Authors in the Kitchen: Dee Ernst

Today I'm pleased to introduce Dee Ernst, who shares a taste of her new book as well as a favorite recipe:

Here is a quick excerpt from my new book, A Different Kind of Forever:

He was in the kitchen.  She watched him taking out eggs and cheese from the refrigerator.  She crossed her arms over her breasts.

“If you can cook,” she said seriously, “I may have to propose.”

He threw her a smile.  “I can make a great marinade for cooking anything out on a grill, and I make mashed potatoes that will take a year off your life from too much butter and cream.  I also make perfect omelets.  Cheese?  Or would you prefer mushroom?  You have a great kitchen.  You must be serious about food.”

“Yes, we’re pretty serious about food around here."

Now – what’s the most important line?   “ …we’re pretty serious about food around here.”

I’ve always been pretty serious about food.  When I was growing up, sure, I watched Julia Child, but my real food hero was Graham Kerr, known as The Galloping Gourmet.  I was always trying to make his recipes for dinner, and was constantly disappointed that my mother didn’t have squab or fresh English sugar peas in her refrigerator.

In college, I was lucky that my roommates loved cooking as much as I did.  We’d live on peanut butter for a week to have a really wonderful meal on Saturday night with a bunch of friends.  Nothing was too complicated for us – homemade tomato or French onion soup, scalloped potatoes, eggplant parmesan- -we once did an elaborate Thanksgiving dinner for all our friends trapped on campus for the holiday.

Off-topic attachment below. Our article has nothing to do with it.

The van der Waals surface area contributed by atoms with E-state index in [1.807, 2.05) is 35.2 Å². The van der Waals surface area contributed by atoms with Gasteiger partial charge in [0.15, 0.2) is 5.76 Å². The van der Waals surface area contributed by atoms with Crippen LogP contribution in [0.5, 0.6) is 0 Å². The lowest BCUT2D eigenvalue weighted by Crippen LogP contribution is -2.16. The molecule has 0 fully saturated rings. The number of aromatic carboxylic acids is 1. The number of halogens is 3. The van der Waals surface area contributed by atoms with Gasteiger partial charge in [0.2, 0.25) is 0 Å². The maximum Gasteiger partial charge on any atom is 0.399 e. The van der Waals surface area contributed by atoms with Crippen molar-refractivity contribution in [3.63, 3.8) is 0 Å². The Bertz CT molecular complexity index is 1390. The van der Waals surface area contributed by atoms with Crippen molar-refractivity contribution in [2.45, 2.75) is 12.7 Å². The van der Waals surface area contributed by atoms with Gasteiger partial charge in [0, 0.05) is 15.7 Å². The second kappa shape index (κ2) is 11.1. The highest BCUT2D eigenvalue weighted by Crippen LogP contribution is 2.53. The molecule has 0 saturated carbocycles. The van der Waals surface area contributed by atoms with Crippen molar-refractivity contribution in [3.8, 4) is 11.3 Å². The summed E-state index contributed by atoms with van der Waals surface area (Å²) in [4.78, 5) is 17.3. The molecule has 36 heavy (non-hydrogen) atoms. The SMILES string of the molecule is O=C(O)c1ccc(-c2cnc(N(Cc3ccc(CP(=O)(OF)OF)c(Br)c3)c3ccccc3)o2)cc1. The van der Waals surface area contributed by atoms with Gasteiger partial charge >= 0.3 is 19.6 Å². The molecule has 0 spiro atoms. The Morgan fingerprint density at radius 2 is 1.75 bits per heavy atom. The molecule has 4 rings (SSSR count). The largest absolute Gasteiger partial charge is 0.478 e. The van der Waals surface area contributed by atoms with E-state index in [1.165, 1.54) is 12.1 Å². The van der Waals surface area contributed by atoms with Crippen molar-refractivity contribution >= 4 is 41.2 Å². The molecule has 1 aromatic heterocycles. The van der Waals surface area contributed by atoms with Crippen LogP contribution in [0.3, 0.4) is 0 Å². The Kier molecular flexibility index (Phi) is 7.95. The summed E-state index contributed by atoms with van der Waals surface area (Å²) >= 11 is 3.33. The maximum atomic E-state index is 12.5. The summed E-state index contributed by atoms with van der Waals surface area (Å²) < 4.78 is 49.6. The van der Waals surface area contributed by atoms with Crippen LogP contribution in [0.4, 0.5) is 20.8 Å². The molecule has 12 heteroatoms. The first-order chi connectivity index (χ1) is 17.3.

These days, I still love to cook, but it’s more about taste and convenience, and this dish wins big on both counts.  It’s easy to prepare, uses basic pantry items, and the gravy is great over mashed potatoes.

Balsamic Pork Chops

Pork chops – I use thick cut, and make 4 or five for my family.  Boneless cutlets work fine, as do the whole tenderloins

2 large onions, sliced thin

¼ cup balsamic vinegar

¼ cup ketchup



Olive oil as needed

Water Heat a heavy skillet; add enough oil to coat the bottom of the pan, and sear the meat quickly.  Make sure it’s nice and brown, and there are some tasty bits left behind.

Lower heat to medium, and add the onions.  Stir for a few minutes until they begin to soften and turn brown on the edges.

While the onions are cooking, mix the balsamic, and ketchup together with ½ cup hot water.

Add the pork back into the pan, as well as any juices that gathered on the plate, and pour the sauce over top.  Sprinkle with salt and pepper.  Cover and bring to a simmer.

Now, you can keep on the stove top on low or pop into a 350 degree oven for 30 minutes.

Simple, right?  The sauce thickens, the onions get soft, the pork gets really tender – just great.  Yes, I know it sounds weird, but trust me – these flavors really work together.

Here’s the beauty of this recipe.  You can make as much as you like – just keep the proportions of vinegar/ketchup/water the same.  It works just as well with 4 chops as it does with eight – just slice more onions and make more sauce!

Thanks so much, Rosemary, for letting me share with your readers.

Dee started writing about ten years ago, and was thrilled to have her first book, Better Off Without Him, hit the Amazon free download list at #2 this past month!  Her new contemporary romance,  A Different Kind of Forever, is available as an eBook or paperback on Amazon, and as a NookBook